I learned a couple of valuable lessons this week: First, using the word “sorry” is a Canadian birthright; second, I don’t have to use it to prove my citizenship or anything else, for that matter. Now that I’ve stated my premise, let me explain.
Brothers Will and Ian Ferguson have written a number of books on how to be a real Canadian. Twelve Ways to Say I’m Sorry is one of them. Not only do I love this quote, I’ve lived by it since childhood: “For a true Canadian, the opportunities for saying ‘I’m sorry’ are endless, but there is one uniquely Canadian ‘sorry’: the one you use when someone else steps on your foot.” If you live north of the 49th you know what I’m talking about.
I blame my Mom. While making breakfast early one morning, the fridge door failed to close and she banged into it. With emotion dripping from her voice she turned and declared: “Oh, I am SO sorry”. So you still wonder where I picked up the habit?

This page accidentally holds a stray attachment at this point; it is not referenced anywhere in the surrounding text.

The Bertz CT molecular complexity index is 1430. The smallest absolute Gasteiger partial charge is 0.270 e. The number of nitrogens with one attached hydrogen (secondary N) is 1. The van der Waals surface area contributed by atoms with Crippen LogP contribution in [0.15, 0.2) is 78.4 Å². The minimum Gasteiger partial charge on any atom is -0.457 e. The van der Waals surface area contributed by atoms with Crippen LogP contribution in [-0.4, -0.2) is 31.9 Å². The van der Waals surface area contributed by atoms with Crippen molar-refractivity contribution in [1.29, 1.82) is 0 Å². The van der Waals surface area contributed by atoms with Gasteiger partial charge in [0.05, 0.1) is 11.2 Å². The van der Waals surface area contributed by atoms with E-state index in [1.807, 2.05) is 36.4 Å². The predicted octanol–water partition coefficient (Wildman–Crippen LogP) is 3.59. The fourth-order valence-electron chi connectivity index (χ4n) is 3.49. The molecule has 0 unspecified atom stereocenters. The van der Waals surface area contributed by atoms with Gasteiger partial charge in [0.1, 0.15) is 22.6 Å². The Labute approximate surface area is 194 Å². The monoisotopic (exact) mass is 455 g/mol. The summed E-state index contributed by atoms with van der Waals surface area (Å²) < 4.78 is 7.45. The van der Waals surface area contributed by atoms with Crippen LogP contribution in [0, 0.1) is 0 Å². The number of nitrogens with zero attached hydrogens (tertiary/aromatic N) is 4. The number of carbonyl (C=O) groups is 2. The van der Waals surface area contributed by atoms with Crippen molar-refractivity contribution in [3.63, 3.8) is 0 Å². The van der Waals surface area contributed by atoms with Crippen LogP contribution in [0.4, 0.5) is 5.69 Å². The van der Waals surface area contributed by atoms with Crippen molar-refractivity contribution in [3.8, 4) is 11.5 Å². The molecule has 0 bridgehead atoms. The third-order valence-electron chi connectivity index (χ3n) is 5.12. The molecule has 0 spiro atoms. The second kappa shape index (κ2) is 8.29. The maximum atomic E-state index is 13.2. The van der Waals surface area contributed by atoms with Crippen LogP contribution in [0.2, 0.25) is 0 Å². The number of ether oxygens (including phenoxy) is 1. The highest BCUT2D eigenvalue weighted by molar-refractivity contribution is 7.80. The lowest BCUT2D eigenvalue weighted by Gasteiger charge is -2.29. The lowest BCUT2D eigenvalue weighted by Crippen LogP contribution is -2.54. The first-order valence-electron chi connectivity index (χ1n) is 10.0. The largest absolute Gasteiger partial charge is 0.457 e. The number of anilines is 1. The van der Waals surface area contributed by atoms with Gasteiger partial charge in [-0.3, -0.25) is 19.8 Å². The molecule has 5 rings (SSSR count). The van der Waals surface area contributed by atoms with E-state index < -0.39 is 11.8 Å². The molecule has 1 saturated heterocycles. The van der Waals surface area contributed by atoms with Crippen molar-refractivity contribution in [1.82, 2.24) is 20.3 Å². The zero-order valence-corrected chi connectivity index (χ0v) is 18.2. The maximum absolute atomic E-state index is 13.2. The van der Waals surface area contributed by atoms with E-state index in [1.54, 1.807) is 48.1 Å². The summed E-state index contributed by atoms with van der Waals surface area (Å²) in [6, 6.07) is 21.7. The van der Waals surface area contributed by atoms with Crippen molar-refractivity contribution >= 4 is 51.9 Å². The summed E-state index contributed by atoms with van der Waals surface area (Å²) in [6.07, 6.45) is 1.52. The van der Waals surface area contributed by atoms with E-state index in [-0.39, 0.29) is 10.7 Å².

Recently two dear friends declared war on my incessant apologizing. That valiant deed, combined with an earlier incident that had ramped up my sense of worth, got me going in the right direction once more. Not more door-matting for me!
Those actions haven’t made me a better (or worse) Canuck but they’ve helped me reduce “sorry” to an appropriately Canadian level of usage while reminding myself that God not only loves me, He likes me! I suspect that some of you, my readers, might also struggle with the deflation that life can bring. God longs to tell you how highly He values you…just ask Him.
“My heart shall rejoice in Your salvation. I will sing to the Lord because He has dealt bountifully with me.” Psalm 13:5, 6
No apologies there.